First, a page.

Predictive Analytics

#management #economics


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Imagine for the moment you could predict the future. Suppose you could foretell how your customers, employees or suppliers would behave during the next year or two. How would you use the information? Would you introduce a new finish to the market before anyone else? Would you let go of an employee that you knew would fail you in the coming year, or give a raise to one who was bound to be a superstar to make sure he stayed on your team? Would you tighten the credit on a customer that was going out of business? Would you give a little extra attention to a customer that was going to leave you for your competitor if you knew it was going to happen? How cool would that be?
Fact is … you can predict any of the above, and many companies already do. I am routinely amazed at how Google’s autocomplete function can complete my thought as I’m typing in my search criteria. It knows what I’m searching for before I even finish typing it. Based on my previous purchases, iTunes makes suggestions about what music might appeal to me and invites me to purchase those items. Amazon does the same thing with books. But it gets better. A major winery uses information it gathers from its customers to predict which wines will appeal to which demographics and then adapts its marketing initiatives. A well-known casino actually measures the number of times a customer smiles while engaging in an activity and then adjusts its customer loyalty programs accordingly.
What these companies are doing is called predictive analytics—and it is changing the way customers are served, markets are analyzed, and products are presented and sold. Predictive analytics, sometimes called business analytics, is the practice of analyzing the masses of data available to a business, drawing conclusions from the data, and then adjusting business strategies and customer experiences based on the conclusions drawn.
But why would this matter to a small- or medium-sized surface finisher or supplier? After all, the likes of Google and Amazon probably have office buildings full of geeky analytical types who write computer programs and algorithms that make useful predictions. There’s no way a smaller company could ever afford the type of resources necessary to apply predictive analytics to its business model, right?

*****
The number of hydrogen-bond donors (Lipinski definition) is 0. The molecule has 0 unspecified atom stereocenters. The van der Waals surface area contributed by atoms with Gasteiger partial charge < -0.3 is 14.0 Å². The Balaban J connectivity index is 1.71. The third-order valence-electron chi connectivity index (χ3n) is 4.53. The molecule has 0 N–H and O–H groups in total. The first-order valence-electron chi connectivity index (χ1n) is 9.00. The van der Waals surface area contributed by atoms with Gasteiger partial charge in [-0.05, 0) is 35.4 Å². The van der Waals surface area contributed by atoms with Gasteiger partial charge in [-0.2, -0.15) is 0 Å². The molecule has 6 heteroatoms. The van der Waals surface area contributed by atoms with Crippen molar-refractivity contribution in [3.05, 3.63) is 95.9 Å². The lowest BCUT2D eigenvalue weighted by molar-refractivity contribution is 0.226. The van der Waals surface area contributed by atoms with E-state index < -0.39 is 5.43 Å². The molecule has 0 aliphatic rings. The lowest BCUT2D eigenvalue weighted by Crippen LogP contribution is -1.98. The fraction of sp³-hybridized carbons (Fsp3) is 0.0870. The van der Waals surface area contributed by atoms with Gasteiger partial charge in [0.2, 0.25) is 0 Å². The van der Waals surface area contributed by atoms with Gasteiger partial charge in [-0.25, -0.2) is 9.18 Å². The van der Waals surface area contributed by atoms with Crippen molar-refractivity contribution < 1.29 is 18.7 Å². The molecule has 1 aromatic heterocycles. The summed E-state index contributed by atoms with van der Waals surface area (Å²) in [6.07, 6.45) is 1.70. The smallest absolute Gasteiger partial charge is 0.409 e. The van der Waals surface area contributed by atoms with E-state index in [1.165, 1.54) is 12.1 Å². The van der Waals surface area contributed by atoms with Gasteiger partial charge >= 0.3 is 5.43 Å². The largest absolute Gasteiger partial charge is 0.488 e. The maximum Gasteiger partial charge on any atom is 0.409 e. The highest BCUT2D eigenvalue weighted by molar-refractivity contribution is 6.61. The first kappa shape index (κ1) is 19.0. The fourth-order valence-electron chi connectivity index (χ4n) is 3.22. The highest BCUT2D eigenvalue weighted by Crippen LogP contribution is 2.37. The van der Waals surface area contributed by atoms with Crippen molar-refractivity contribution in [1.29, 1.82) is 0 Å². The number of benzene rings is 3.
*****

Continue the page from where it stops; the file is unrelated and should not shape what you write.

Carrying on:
Dead wrong. Smaller companies can benefit from predictive analytics every bit as much, and perhaps even more, than a huge corporation—and it doesn’t take an army of analysts to make it work.
Consider a medium-sized coatings industry exhibitor at the 2010 Fabtech show that gathered data about each and every attendee that expressed interest in the company’s products. Following the show, it analyzed this data and determined that the majority of its leads came from stamping and fabricating companies that also have finishing departments. For the 2011 edition of Fabtech, this company positioned its booth in an area that was more likely to see foot traffic from these types of attendees. Predictive analytics.
I know of a custom coater that was having a difficult time hiring paint line employees who had the attention to detail necessary to inspect customer product at the line. This company hired an outside firm to complete a personality profile for each of its employees—based on a questionnaire completed by each employee. The company then reviewed the personality traits of those employees that performed well in this part of the paint line job to find the “ideal profile” for the position. Today when this company interviews a candidate to work on the paint line, the candidate also completes the questionnaire and his or her personality profile is compared to the “ideal profile” to make sure the candidate shares the personality traits that will make him or her successful in the position. Predictive analytics.
A supplier of paint and powder coating consumables analyzed the frequency with which its sales team members visited its customers against its customer retention information. The data revealed that a customer was 70 percent less likely to move its business to another supplier if the customer received a visit from a company representative at least once a month. Guess what adjustment the company made as a result.
Interested in getting started? Begin by making a list of what types of information your company has available that only you have. Information about the ordering habits of your customers, seasonality in your business and accounts receivable write-offs by customer industry or geography are just a few examples. Next ask yourself how this data could be used to predict future behavior, then use the conclusions to adjust your tactics and strategies.
Predictive analytics, it’s not just for Google and Amazon.
To learn more visit American Finishing Resources